Is CA difficult studying or engineering difficult

Is it very difficult to study?

Hello Mika,

There are certainly some parallels between mechanical engineering and civil engineering with regard to the basic lectures, but in terms of their orientation they are two completely different fields of study. Civil engineering is about constructive building, the environment and water, whereas mechanical engineering is all about machines, processes and process engineering.

Events / subjects such as technical mechanics, engineering mathematics and descriptive geometry / drawing / CAD are comparable and sometimes even identical.

I can of course tell you a little more about civil engineering: in the bachelor's degree you basically learn a little from all areas, i.e. from traffic (road / rail) to the environment (water supply and hydraulic engineering) and traffic to structural engineering (steel construction, timber construction, solid construction , Statics, fire protection etc.).

In general, the mechanical engineering degree is considered to be a bit more complicated, because it really goes into great detail here about machine and system designs and processes. The subjects of civil engineering are a little easier to understand because you have all the things learned there around you on a daily basis. You move in traffic or on the rails, you walk into a lot of different structures etc. pp. That is why civil engineering is probably always a bit more practical, because everyone can do something with it. But not with the inner workings of a turbine (mechanical engineering) ;-)

But I can't tell you what you should do. It's entirely up to your interests. If you like tinkering with machines and want to deal with the functions and optimizations down to the smallest detail, then mechanical engineering could be the right subject for you. If you love to plan large structures or transport projects, then civil engineering is your choice.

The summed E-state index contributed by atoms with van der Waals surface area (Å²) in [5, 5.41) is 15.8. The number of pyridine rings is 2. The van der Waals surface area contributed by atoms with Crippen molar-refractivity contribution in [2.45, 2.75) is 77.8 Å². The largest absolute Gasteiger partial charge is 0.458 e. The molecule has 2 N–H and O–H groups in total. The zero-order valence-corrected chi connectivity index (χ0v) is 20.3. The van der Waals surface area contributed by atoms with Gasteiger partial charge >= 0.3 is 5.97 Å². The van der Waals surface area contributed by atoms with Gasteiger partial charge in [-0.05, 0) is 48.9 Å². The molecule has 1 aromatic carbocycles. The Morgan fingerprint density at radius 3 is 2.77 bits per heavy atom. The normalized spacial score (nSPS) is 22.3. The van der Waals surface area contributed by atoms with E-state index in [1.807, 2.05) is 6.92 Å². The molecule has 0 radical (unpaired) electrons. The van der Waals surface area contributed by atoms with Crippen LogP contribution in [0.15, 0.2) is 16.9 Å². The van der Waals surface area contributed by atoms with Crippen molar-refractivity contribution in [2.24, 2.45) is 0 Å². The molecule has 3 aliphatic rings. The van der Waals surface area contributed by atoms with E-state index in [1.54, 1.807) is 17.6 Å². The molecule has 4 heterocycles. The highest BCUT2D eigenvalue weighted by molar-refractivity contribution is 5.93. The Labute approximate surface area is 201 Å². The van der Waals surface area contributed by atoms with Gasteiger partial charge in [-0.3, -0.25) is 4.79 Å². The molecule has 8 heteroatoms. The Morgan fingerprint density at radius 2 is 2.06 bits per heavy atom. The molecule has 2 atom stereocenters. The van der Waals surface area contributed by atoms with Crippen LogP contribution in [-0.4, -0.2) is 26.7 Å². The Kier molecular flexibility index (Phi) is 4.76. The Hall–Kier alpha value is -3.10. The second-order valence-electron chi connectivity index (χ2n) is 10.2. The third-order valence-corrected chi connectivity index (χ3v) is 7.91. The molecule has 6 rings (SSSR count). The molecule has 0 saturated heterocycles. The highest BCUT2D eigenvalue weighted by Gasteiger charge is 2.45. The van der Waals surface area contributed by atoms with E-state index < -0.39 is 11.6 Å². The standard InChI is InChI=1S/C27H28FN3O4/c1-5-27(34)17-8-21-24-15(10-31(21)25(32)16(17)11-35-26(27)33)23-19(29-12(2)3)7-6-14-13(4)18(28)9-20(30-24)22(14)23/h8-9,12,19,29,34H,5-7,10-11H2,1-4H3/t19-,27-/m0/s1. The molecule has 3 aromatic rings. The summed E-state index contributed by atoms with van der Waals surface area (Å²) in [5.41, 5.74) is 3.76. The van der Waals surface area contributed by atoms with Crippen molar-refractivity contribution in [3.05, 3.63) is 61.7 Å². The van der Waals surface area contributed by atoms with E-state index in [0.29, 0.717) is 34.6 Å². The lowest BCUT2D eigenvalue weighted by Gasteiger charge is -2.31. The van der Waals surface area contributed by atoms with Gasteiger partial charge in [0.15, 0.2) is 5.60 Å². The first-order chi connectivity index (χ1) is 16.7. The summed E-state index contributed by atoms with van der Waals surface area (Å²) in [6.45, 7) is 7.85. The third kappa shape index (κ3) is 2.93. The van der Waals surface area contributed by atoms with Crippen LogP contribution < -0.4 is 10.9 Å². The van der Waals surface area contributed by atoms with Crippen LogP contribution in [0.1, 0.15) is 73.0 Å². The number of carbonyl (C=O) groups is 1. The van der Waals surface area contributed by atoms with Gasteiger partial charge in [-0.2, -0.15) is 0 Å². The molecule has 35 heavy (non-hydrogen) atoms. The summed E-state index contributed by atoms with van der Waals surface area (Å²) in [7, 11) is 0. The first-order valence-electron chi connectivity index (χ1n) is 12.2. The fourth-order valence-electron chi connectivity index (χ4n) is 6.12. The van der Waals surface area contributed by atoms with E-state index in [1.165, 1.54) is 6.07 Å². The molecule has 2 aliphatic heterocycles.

Every degree is demanding. The more you are interested in the content, the easier it will be for you. So the level of difficulty is purely subjective. If you can put yourself in a machine's position with every screw, then mechanical engineering, for example, will certainly be easy for you. If not, you will probably have to try harder. It is similar with building. If you have absolutely nothing left for buildings and constructions, if you are no more interested in bridges, stud dams or skyscrapers than just the object they represent, then the civil engineering subjects will probably be very difficult for you.

Most of them struggle through the basic courses (mathematics, mechanics, etc.). But from the 3rd semester at the latest, you should have fun with your studies, no matter which direction you choose. If you always learn everything without interest just to survive, it will always be very exhausting.

At most universities you can decide how much time you spend at university, as there is usually no compulsory attendance. I think it's pointless to study and not go to lectures, but everyone can decide for themselves. As a student, you are solely responsible for yourself and your learning progress. You can take exams whenever you want. So you can be at the university very little, always to your lectures (that's between 4 and 7 hours a day) or almost the whole day (if you also meet fellow students in between or want to study on campus). But you decide that all by yourself. Just as much as you have to or want to learn. On the one hand, it depends on your interests, on the other hand, on the time you are willing to invest in your future. I know that at 17, right after school, it can be overwhelming when you are solely responsible for everything. But unfortunately it is so - you divide your time and all things completely by yourself and on your own responsibility.

Depending on the subject chosen, the course can of course be drier or more practical (this applies to mechanical engineering and civil engineering). You can work purely theoretically or very practically. In civil engineering in particular, there are many opportunities for practical things (including e.g. jobs in engineering offices). But that's up to you again, what you want and how motivated you are.

Nobody will carry anything after you. What you want, you have to take or work for it ;-) However, once you have found the subject that suits your interests, you will certainly like to spend your time studying and not find it dry.

What you will work as after graduation is very different. As a mechanical engineer, you usually go into industry (automotive industry or any company with large factories). As a civil engineer you can do everything possible, as a planner or executor, as a traffic engineer to a site manager or in industry or in authorities. Or you can set up your own engineering office. Depending on what kind of civil engineer you are or want to become. The selection is really huge.

I hope that I could help you a little. Certainly my answers are quite general, but so were your questions.

If I can still help you, I'll just let you know.

Greetings Steffen